By Kent Shimek
It’s the time of year where companies highlight the major initiatives that will help them grow their market share and increase revenue. (Read our list of big bets for online retailers.) With all the talk of big ideas and trends, it can be hard to know where to actually start.
Which is why I am writing today with some ideas for how online retailers big and small can increase conversion rates—and revenue.
We’ll start this conversation at the same place that many of our e-commerce customers first start testing their sites, their product pages.
Why Gap should test product pages
In reaching the product page, the shopper has finally entered the dressing room of the online shopping experience. Marketing, creative and design all work hard (and spends big) to bring potential buyers here. Product pages are where shoppers visualize themselves wearing or using the item, and often where the decision to buy or not buy is made.
Running tests on product pages is lucrative for any online retailer, but especially for high traffic sites.
Take Gap for example.
Gap Inc. is a multinational retailer operating six widely known brands: Gap, Banana Republic, Old Navy, Piperlime, Athleta and Intermix. Gap Inc.’s prevalence in online retail is evidenced by their sales numbers: $589 million in online sales in Q3 2013. At such high volume, even small, incremental gains will have huge payoffs. If Gap Inc. increased online sales by 1%, they would stand to make more than $5,000,000 in additional revenue.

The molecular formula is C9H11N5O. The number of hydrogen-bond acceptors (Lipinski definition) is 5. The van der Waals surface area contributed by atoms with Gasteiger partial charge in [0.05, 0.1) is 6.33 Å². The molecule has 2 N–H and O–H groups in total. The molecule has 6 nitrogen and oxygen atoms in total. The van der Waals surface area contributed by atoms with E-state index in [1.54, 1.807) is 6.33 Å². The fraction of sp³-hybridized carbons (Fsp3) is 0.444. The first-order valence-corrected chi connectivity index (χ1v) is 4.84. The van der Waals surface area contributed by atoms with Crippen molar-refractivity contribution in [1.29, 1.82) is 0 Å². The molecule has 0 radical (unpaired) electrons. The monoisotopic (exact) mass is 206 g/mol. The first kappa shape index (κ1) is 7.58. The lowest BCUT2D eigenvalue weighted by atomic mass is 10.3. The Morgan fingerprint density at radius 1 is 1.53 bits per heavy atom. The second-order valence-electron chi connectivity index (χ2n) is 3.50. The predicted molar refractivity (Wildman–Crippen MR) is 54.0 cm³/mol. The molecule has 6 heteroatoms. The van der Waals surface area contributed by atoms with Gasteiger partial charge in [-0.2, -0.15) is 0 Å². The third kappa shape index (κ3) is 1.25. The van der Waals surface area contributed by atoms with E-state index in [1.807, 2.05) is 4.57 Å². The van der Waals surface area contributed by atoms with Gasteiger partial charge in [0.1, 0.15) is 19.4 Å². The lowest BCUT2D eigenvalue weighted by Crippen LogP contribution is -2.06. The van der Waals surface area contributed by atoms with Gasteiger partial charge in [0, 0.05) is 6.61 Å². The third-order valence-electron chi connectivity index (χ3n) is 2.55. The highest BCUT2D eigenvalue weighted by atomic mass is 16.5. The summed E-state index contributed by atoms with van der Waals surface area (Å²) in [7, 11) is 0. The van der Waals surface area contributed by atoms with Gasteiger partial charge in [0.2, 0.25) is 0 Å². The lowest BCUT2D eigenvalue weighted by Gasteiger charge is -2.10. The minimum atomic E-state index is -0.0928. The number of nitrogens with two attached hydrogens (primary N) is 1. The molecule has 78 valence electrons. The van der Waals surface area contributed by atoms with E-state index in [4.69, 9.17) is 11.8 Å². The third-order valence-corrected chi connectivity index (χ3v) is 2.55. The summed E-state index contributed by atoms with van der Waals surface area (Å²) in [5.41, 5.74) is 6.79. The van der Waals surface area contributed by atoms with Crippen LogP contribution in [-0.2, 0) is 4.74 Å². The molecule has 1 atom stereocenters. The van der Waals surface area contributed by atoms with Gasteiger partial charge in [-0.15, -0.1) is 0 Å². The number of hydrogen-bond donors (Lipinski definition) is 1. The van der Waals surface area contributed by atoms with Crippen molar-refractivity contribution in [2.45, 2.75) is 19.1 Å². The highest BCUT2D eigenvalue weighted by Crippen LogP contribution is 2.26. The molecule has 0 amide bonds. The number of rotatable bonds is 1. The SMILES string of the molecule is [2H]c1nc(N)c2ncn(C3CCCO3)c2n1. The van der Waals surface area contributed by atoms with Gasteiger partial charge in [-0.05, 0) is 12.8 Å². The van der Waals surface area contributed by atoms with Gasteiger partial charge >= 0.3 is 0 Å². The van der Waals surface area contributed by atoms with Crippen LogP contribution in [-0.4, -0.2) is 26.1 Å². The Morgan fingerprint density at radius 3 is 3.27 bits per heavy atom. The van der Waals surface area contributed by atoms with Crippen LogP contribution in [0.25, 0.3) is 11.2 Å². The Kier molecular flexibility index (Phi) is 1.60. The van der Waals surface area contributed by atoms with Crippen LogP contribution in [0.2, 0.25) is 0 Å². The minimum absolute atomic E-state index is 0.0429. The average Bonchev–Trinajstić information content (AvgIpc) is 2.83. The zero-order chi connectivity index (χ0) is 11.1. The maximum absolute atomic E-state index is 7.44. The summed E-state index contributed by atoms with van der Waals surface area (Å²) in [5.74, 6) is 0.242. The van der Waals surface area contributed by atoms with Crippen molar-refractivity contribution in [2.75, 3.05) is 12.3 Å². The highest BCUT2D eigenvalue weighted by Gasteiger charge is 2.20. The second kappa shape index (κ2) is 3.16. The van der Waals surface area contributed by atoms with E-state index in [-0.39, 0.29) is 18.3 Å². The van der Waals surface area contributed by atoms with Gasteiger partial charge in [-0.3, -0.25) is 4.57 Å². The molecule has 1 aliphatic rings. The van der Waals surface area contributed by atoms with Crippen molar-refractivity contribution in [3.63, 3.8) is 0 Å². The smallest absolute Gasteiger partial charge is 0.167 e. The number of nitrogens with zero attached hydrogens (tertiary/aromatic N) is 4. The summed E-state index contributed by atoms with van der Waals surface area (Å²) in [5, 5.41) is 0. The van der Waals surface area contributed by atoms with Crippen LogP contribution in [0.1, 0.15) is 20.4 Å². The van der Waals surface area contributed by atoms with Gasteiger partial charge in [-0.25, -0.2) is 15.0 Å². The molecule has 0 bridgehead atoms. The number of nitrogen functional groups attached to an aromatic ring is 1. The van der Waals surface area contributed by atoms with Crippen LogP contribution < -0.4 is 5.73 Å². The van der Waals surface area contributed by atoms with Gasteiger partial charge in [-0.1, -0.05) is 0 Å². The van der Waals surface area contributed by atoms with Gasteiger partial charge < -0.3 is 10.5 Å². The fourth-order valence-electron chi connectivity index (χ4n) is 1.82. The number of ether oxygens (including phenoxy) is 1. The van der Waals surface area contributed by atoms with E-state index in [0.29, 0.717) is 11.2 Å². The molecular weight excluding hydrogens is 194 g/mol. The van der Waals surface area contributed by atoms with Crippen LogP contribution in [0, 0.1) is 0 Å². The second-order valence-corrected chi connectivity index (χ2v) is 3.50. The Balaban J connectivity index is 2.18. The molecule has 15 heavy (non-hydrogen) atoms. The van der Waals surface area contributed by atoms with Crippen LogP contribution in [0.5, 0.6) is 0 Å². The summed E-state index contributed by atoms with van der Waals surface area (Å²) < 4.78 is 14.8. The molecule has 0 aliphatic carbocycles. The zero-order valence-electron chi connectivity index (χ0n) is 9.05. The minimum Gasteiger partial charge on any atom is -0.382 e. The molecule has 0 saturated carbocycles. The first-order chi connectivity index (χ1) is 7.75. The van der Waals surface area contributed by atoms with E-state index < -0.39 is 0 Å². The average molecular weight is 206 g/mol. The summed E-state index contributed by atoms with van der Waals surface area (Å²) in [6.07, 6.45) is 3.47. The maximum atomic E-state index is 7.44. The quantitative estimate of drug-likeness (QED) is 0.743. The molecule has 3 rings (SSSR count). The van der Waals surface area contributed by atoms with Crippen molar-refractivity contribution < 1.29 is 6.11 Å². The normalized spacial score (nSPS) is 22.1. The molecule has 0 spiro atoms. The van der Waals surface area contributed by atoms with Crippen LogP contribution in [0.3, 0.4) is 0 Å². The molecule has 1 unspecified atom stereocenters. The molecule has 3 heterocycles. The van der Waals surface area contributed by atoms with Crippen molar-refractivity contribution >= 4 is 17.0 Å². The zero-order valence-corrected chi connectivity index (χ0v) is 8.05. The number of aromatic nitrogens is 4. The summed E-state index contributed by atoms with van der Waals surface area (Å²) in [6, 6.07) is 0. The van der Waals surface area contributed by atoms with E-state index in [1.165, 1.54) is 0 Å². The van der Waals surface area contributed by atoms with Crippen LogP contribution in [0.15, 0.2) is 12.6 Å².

The following test ideas are designed to help Gap Inc. uncover such gains by testing their layout and calls to action on their Gap brand (www.gap.com) product pages.
Disclaimer: Gap.com, Gap Inc., and affiliated brands are not Optimizely customers and the tests proposed here are purely theoretical.
Test page layout
By the time shoppers lands on a product page, both the brand and the shopper themselves are invested. It took a number of clicks to get here. The brand’s goal is to sell this product by providing specific information about it. Gap has many elements in play on their product pages that may or may not be helping to sell the current product. Instead of assuming the current design is doing the best job of selling the product, Gap could test many variations of the design to see which version leads most shoppers to add the product to bag and buy.
A gap.com product page.
To increase purchases, Gap could test…
increasing product image size. The product is the reason visitors come to this page to begin with. Is bigger better? Does the location matter?
- different forms of product imagery. Try using model vs non-model photos as the default product image. Gap could test the impact on a sampling of products to determine the impact of changing to non-model photos. Even if they find that the two perform equally, Gap could save money in not having to spend for the more expensive model shots. Gap can also consider testing product videos, 360